~/.bashrc are whats referred to as
non-login files. Meaning they do not get sourced during a login shell unless called by
/etc/profile or another file.
/etc/profile calls it (as is typical) then if you want to test it in your current shell you have to either source it.
/root: #> source .bashrc (source with the command source)
/root: # . .bashrc (source with a period)
Or you have to instantiate a
login shell by using su or sudo.
/root: # su - (the dash starts a login shell which will re-source login files)
/root: # sudo su - (using sudo to perform the switch user command)
and of course you could just re-login.
Typically though Java paths are not set using .bashrc they are set as separate scripts in the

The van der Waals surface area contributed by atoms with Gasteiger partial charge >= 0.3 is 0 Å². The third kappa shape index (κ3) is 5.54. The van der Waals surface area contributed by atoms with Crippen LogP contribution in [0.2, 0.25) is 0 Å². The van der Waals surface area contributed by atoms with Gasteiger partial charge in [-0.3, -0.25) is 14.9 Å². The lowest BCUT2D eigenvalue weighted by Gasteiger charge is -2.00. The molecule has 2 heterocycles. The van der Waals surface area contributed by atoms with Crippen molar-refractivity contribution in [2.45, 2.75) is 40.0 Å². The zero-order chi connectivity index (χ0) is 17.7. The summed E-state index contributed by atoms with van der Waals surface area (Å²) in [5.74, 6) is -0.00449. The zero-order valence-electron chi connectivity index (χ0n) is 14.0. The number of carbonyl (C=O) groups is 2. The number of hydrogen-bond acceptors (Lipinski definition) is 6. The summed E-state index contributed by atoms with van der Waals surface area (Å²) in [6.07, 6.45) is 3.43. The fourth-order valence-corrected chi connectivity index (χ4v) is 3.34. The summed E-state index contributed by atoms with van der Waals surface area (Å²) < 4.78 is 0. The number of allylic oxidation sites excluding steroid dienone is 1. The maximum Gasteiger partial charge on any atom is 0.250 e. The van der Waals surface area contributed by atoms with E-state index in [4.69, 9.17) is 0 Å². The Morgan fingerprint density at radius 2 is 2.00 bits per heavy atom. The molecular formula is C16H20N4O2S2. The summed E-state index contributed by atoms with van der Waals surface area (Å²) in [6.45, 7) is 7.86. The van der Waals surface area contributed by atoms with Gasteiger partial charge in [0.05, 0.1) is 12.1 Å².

/etc/profile.d directory. At least on the enterprise distributions I use.
system1:/etc/profile.d # ll
-rw-r--r-- 1 root root 1438 Aug 30 2005 alljava.csh
-rw-r--r-- 1 root root 1682 Jul 13 2005 alljava.sh
system1:/etc/profile.d # cat alljava.sh
if [ -x /usr/$__libdir/jvm/java/bin/java ] || [ -x /usr/$__libdir/jvm/java/bin/jre ] ; then
#....cut for brevity...